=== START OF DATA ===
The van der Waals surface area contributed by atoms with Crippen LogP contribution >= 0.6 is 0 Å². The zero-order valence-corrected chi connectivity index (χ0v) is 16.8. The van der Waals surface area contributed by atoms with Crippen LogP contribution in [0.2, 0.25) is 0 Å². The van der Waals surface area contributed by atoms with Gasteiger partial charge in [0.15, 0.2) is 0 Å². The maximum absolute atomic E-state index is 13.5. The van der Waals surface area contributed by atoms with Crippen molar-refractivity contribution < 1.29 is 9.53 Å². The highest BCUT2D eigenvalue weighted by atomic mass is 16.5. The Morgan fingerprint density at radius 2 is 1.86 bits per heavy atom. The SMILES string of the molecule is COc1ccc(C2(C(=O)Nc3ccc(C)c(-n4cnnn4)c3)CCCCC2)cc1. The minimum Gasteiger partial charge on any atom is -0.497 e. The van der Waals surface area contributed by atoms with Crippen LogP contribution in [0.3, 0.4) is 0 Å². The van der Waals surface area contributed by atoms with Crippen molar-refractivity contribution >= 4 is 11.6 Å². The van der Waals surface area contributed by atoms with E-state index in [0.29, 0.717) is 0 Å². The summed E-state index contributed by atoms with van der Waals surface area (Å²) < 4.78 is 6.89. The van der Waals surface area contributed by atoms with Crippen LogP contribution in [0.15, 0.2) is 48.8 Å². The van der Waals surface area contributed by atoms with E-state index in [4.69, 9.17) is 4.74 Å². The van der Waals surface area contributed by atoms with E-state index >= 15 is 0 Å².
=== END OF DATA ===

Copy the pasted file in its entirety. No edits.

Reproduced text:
The van der Waals surface area contributed by atoms with Crippen LogP contribution >= 0.6 is 0 Å². The zero-order valence-corrected chi connectivity index (χ0v) is 16.8. The van der Waals surface area contributed by atoms with Crippen LogP contribution in [0.2, 0.25) is 0 Å². The van der Waals surface area contributed by atoms with Gasteiger partial charge in [0.15, 0.2) is 0 Å². The maximum absolute atomic E-state index is 13.5. The van der Waals surface area contributed by atoms with Crippen molar-refractivity contribution < 1.29 is 9.53 Å². The highest BCUT2D eigenvalue weighted by atomic mass is 16.5. The Morgan fingerprint density at radius 2 is 1.86 bits per heavy atom. The SMILES string of the molecule is COc1ccc(C2(C(=O)Nc3ccc(C)c(-n4cnnn4)c3)CCCCC2)cc1. The minimum Gasteiger partial charge on any atom is -0.497 e. The van der Waals surface area contributed by atoms with Crippen LogP contribution in [0.3, 0.4) is 0 Å². The van der Waals surface area contributed by atoms with Crippen molar-refractivity contribution >= 4 is 11.6 Å². The van der Waals surface area contributed by atoms with E-state index in [0.29, 0.717) is 0 Å². The summed E-state index contributed by atoms with van der Waals surface area (Å²) < 4.78 is 6.89. The van der Waals surface area contributed by atoms with Crippen LogP contribution in [0.15, 0.2) is 48.8 Å². The van der Waals surface area contributed by atoms with E-state index in [4.69, 9.17) is 4.74 Å². The van der Waals surface area contributed by atoms with E-state index >= 15 is 0 Å².